Miner’s lettuce should be direct sown outside, not started inside. Its roots don’t like to be transplanted. We sow seeds in late summer and let it overwinter, but it can be planted in early spring as well. We like to harvest it and mix it in with our salads—it’s succulent and really holds up well. A lot of our restaurant clients like to grow Miner’s lettuce—it’s one of the first things you can harvest each spring.
Most people grow amaranth for the flowers, but it has beautiful, delicious leaves as well. Its growing needs are similar to spinach—you can direct sow in the spring and harvest on a cut-and-come-again basis [harvesting leaves while they are relatively small and letting them regrow for another cutting]. It has about a 40-day life cycle, so you can get 2-3 cuttings in, then let it flower. You can save the seeds yourself, or let it reseed and it will come back the following season. This is good to plant in March-April and it won’t go to seed until mid to late summer.
I really like the red leaf amaranth, which has green leaves but red veins. It has a real wow factor. It can be added to salad and sautéed with other baby greens. You pretty much treat it like spinach, but it has an earthy, minerally flavor; it has much more personality than spinach.
This is one of my absolute favorite crops to champion—they’re one of those crops that really do taste better than from the store or can. Beans are a relatively long seed crop, so they take a while, but it’s so rewarding to be able to grow your own protein. We use them in soups all winter long.
They are so tasty and so beautiful—and if you grow pole beans on a trellis they take up almost no space, so it’s a good way to maximize your production. [Note: beans come in bush or pole varieties—make sure to check the seed packet.]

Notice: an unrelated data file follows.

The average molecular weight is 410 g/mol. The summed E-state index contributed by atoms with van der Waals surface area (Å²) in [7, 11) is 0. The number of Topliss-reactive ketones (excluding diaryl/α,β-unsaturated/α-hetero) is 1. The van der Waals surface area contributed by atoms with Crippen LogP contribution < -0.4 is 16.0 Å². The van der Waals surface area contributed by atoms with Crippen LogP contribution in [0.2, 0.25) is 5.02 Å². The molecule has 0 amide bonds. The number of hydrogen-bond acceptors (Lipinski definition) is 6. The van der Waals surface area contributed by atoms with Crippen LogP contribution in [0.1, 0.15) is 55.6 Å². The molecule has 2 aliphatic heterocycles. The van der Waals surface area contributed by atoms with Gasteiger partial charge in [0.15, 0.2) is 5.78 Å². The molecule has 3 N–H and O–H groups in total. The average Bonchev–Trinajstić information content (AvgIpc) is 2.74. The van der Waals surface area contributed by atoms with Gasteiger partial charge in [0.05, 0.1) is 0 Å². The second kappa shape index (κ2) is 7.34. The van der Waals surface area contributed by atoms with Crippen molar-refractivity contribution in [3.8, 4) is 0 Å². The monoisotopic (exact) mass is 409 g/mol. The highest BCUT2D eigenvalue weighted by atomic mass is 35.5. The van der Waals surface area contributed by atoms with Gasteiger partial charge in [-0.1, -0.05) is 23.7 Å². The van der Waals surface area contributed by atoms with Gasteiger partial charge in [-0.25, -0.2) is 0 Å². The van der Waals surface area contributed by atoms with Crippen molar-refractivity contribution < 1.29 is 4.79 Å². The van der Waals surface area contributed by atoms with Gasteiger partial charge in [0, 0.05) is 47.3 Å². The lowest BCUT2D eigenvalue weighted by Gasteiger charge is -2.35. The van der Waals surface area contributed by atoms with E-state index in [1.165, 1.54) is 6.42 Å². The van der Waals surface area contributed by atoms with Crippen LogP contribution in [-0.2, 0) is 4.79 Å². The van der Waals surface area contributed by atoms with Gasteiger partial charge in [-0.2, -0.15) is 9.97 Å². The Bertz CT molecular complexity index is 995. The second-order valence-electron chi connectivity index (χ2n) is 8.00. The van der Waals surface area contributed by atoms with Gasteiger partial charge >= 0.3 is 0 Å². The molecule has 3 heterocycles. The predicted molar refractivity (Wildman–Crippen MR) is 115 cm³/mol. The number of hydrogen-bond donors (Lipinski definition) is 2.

Favorite high-yield varieties:
Calypso are really beautiful—they’re black and white and we’ve renamed them “orca beans.”
Borlotti bean (also called cranberry bean) is a pole bean, so it’s good if you’re short on space.
Taylor Horticulture—speckled beans with beautiful, red-streaked pods.
Tromboncino squash (also called Zucchetta)
This is an Italian heirloom squash—it’s a summer squash (like zucchini or pattypan) but you can let it grow to maturity and store it like a winter squash. The skin is soft, the seeds stay small. It’s super tender, with a green, nutty taste when it’s young, then later it’s more like a butternut flavor.
Tromboncino is a vining squash. You can grow it vertical on a trellis, or let it sprawl. It has very few pest issues and it’s extremely prolific. Start the seeds indoors early in the year or begin with nursery starts, as Tromboncino needs 70 days to reach maturity.
Get your garden growing
PCC sells organic seeds at all of its 16 stores and sells plant starts at all locations except the Central District and Downtown stores, though the selection varies by year and by location. If you do not see the seed variety you want on the shelves, it may be available online from our supplier, uprisingorganics.com. (Aspiring radicchio growers might also want to read Uprising’s radicchio planting advice here.) Yacon cultivars are available through Raintree Nursery in Morton, Wash., raintreenursery.com.
Oxbow Farm and Conservation Center will have some plant starts and also open-pollinated, Northwest-adapted seeds at its Spring Native Plant Sale April 29, see https://www.oxbow.org/event/spring-native-plant-sale.
The Tilth Alliance sells many less-common starts at its May Edible Plant Sale May 7-8, see tilthalliance.org.
Spring gardening classes
Grow your best garden ever with PCC classes. Spring features include:
- Oxbow Farm co-founder Sarah Cassidy will teach “Veggie Seeds and Starts: Choose the Best for Garden Success” on March 26 at the Edmonds PCC and April 1 at the Columbia City PCC. An online class will be offered March 20, click here to see the class details.
- Cassidy will also teach a class on “Growing your Best Garden Ever” April 16 at the Bellevue PCC, April 23 at the Bothell PCC and May 6 at the Green Lake Village PCC. Learn more here. An online version of “Growing Your Best Garden Ever” will be offered April 10, learn more here.